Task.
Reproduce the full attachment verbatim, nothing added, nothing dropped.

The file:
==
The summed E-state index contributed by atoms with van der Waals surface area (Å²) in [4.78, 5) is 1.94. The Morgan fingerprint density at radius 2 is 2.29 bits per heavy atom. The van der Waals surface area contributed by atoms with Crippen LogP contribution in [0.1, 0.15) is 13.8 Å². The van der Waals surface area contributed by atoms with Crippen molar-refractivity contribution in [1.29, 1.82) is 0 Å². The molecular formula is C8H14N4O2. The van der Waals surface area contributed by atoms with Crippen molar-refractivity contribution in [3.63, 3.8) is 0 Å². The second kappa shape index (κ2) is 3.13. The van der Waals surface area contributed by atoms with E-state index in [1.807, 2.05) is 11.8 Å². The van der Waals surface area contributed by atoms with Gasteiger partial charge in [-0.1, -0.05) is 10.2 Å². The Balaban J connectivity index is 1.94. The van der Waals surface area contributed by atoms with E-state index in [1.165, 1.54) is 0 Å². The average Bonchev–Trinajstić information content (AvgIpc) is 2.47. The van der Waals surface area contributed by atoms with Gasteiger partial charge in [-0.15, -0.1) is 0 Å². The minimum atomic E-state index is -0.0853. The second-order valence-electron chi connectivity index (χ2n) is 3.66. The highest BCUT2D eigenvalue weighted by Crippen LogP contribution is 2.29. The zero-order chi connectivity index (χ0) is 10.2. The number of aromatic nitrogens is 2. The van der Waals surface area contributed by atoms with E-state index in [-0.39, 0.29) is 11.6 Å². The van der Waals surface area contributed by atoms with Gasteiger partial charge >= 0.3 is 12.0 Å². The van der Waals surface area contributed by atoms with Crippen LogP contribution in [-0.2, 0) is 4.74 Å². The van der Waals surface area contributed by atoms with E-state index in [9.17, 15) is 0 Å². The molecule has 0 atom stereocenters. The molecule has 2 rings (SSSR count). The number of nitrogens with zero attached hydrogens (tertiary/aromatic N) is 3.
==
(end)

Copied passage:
The summed E-state index contributed by atoms with van der Waals surface area (Å²) in [4.78, 5) is 1.94. The Morgan fingerprint density at radius 2 is 2.29 bits per heavy atom. The van der Waals surface area contributed by atoms with Crippen LogP contribution in [0.1, 0.15) is 13.8 Å². The van der Waals surface area contributed by atoms with Crippen molar-refractivity contribution in [1.29, 1.82) is 0 Å². The molecular formula is C8H14N4O2. The van der Waals surface area contributed by atoms with Crippen molar-refractivity contribution in [3.63, 3.8) is 0 Å². The second kappa shape index (κ2) is 3.13. The van der Waals surface area contributed by atoms with E-state index in [1.807, 2.05) is 11.8 Å². The van der Waals surface area contributed by atoms with Gasteiger partial charge in [-0.1, -0.05) is 10.2 Å². The Balaban J connectivity index is 1.94. The van der Waals surface area contributed by atoms with E-state index in [1.165, 1.54) is 0 Å². The average Bonchev–Trinajstić information content (AvgIpc) is 2.47. The van der Waals surface area contributed by atoms with Gasteiger partial charge in [-0.15, -0.1) is 0 Å². The minimum atomic E-state index is -0.0853. The second-order valence-electron chi connectivity index (χ2n) is 3.66. The highest BCUT2D eigenvalue weighted by Crippen LogP contribution is 2.29. The zero-order chi connectivity index (χ0) is 10.2. The number of aromatic nitrogens is 2. The van der Waals surface area contributed by atoms with E-state index in [-0.39, 0.29) is 11.6 Å². The van der Waals surface area contributed by atoms with Gasteiger partial charge >= 0.3 is 12.0 Å². The van der Waals surface area contributed by atoms with Crippen LogP contribution in [-0.2, 0) is 4.74 Å². The van der Waals surface area contributed by atoms with E-state index in [9.17, 15) is 0 Å². The molecule has 0 atom stereocenters. The molecule has 2 rings (SSSR count). The number of nitrogens with zero attached hydrogens (tertiary/aromatic N) is 3.